My snapper tackle collected dust in my parent's garage as I got older and into other things, but it's been enjoyable wading back in the last few years as I introduce my daughters to the highs and lows of fishing. Just a few weeks ago I saw an article promoting a children's snapper derby in my hometown. It is annual event organized by the Milford Sport Fisherman Association with a goal to get more kids hooked on fishing. A fine cause no doubt and good timing for me now that my oldest has reached an age that she could handle it for a solid hour or so before losing focus. So on the last Saturday morning of summer, I rigged up two rods and brought Cora down to the harbor, to those same docks I fished from as a kid.


As was always customary, the first order of business was to set the minnow trap. The matte brown paint job I gave it 20 years ago in an attempt to make it more stealthy didn't do us any favors on this morning. I'm going out on a limb here and blaming our poor trapping results on the organic, wheat bread and Cheerios we used for bait. I remember cleaning up back in the day using simple white bread and dry cat food. We used to soak the trap a lot longer too, but with a four-year-old and short time window I didn't have that luxury this outing. Cora and I checked the trap three times and managed three measly mummis in our bucket. Normally that would have been a failure, but my daughter's demeanor said otherwise--she was having a blast already.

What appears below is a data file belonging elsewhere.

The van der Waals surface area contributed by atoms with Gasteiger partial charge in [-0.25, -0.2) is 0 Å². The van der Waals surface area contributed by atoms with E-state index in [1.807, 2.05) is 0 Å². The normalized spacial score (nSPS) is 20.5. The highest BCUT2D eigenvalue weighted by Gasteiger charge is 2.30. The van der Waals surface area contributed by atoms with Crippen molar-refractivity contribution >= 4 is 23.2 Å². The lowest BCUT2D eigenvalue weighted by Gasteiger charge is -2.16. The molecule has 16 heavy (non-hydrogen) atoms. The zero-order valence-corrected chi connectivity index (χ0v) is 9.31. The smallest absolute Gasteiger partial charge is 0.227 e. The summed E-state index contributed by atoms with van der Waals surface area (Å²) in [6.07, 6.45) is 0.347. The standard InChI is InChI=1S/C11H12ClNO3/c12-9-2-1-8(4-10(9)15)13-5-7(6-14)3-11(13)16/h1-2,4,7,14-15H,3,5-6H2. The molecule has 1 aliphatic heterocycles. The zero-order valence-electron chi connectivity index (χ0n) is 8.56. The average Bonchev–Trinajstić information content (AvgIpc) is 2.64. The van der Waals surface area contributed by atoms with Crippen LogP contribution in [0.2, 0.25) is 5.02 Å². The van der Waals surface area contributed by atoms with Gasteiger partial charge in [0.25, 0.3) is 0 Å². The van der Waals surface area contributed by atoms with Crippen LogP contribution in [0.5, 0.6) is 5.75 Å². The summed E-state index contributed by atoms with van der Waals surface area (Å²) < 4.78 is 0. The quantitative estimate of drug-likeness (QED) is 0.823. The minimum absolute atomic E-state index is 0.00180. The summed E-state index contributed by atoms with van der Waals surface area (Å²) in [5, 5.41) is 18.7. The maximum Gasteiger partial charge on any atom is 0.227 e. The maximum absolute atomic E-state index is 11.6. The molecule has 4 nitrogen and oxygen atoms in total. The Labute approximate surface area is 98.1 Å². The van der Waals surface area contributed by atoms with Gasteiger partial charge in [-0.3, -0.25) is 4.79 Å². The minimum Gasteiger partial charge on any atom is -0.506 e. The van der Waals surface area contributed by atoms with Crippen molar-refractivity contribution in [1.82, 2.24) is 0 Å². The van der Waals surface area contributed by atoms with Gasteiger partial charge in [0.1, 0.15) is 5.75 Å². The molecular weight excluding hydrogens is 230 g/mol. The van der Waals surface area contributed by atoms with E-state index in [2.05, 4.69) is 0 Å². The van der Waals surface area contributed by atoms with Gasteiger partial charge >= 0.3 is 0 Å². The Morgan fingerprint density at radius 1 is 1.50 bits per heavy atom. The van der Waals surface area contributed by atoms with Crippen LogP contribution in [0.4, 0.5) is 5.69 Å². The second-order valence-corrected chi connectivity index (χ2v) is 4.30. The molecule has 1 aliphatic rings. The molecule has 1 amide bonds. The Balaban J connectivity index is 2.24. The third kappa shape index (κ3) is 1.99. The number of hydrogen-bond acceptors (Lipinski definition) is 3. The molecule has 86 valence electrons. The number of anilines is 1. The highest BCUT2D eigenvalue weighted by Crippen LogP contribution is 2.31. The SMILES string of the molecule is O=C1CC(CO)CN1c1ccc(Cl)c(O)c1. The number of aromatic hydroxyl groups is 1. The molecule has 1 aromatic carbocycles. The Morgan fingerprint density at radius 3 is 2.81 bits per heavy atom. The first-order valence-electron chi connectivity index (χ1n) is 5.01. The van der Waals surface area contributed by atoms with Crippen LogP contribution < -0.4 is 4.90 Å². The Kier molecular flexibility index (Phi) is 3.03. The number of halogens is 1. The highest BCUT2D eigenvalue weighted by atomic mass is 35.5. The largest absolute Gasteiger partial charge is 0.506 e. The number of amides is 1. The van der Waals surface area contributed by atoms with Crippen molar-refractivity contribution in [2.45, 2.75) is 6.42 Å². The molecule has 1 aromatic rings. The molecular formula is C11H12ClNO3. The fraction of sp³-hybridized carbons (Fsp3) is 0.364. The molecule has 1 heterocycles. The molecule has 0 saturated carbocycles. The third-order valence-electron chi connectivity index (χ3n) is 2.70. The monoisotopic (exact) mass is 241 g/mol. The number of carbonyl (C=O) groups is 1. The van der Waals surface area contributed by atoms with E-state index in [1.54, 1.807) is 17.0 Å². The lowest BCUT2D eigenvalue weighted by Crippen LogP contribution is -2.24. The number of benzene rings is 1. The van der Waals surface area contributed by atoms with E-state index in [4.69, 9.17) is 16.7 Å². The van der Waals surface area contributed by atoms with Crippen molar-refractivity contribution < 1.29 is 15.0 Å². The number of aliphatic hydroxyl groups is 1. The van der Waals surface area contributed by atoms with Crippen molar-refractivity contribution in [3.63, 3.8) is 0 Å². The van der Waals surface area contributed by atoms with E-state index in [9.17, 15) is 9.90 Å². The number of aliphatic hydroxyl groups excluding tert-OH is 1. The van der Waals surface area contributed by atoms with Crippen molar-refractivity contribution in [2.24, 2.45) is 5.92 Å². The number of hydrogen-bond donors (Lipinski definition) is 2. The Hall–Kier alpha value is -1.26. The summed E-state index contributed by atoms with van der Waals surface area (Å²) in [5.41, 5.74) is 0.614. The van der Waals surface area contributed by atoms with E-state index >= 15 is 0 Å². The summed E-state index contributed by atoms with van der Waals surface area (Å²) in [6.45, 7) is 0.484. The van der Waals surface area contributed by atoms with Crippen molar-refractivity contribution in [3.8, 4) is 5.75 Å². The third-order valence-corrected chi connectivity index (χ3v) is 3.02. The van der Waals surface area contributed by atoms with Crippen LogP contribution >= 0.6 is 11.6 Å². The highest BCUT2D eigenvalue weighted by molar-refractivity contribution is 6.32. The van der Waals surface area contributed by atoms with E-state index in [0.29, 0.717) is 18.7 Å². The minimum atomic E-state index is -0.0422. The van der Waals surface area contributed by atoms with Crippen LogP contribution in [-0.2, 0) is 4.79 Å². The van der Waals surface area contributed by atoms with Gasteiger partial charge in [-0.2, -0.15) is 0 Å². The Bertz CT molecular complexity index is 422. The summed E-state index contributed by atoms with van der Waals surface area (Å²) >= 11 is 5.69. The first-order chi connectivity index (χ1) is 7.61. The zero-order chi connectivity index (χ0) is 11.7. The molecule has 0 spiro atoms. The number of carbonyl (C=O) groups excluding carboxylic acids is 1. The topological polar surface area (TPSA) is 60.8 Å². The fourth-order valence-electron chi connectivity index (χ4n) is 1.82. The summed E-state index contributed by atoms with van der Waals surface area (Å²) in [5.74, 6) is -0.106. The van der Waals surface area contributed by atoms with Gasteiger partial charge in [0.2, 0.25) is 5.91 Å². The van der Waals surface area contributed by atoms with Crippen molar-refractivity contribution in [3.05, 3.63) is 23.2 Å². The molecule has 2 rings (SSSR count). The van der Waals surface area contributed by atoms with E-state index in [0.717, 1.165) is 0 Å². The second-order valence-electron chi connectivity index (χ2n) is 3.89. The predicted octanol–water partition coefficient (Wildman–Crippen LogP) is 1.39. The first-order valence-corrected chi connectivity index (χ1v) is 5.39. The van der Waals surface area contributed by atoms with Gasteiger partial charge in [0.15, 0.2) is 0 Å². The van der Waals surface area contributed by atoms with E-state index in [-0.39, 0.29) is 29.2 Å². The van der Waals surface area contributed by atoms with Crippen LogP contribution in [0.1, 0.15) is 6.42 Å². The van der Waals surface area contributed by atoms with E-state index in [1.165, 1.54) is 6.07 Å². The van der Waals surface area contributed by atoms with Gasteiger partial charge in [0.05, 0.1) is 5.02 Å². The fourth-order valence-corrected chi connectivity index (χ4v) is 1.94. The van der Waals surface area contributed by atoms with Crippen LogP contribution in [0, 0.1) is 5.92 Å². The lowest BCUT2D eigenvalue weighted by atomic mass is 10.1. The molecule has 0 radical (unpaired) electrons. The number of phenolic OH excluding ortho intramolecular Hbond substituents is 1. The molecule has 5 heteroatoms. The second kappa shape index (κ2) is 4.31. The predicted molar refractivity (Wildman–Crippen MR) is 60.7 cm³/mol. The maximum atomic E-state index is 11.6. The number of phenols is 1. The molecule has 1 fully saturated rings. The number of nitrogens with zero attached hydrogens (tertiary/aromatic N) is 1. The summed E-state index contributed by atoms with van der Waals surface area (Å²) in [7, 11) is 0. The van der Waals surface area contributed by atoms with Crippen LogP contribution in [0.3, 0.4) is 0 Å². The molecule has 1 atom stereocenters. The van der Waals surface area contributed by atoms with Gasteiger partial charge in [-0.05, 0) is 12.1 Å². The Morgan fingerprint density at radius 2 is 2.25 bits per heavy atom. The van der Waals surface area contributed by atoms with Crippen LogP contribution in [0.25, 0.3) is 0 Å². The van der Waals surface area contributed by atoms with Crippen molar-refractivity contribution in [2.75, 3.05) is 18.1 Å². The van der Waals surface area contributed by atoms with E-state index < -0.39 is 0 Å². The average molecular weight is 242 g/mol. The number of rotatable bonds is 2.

It was quiet on the docks. The only other people around were two gents doing some repair work and they seemed to enjoy the distraction we gave them. The harbor, however, was full of life. There were hoards of peanut bunker swimming in tight schools all around us. The snappers must have been having a field day picking them off one-by-one, yet they wouldn't touch our Kastmaster or popper rig. Cora liked the casting and retrieving aspect of fishing artificial lures once she got the hang of it (despite a few close calls for both of us). It wasn't until I saw three large snappers dart by, hunting together like a little pack of wolves, that I decided it was time to give our hard-earned live bait a go.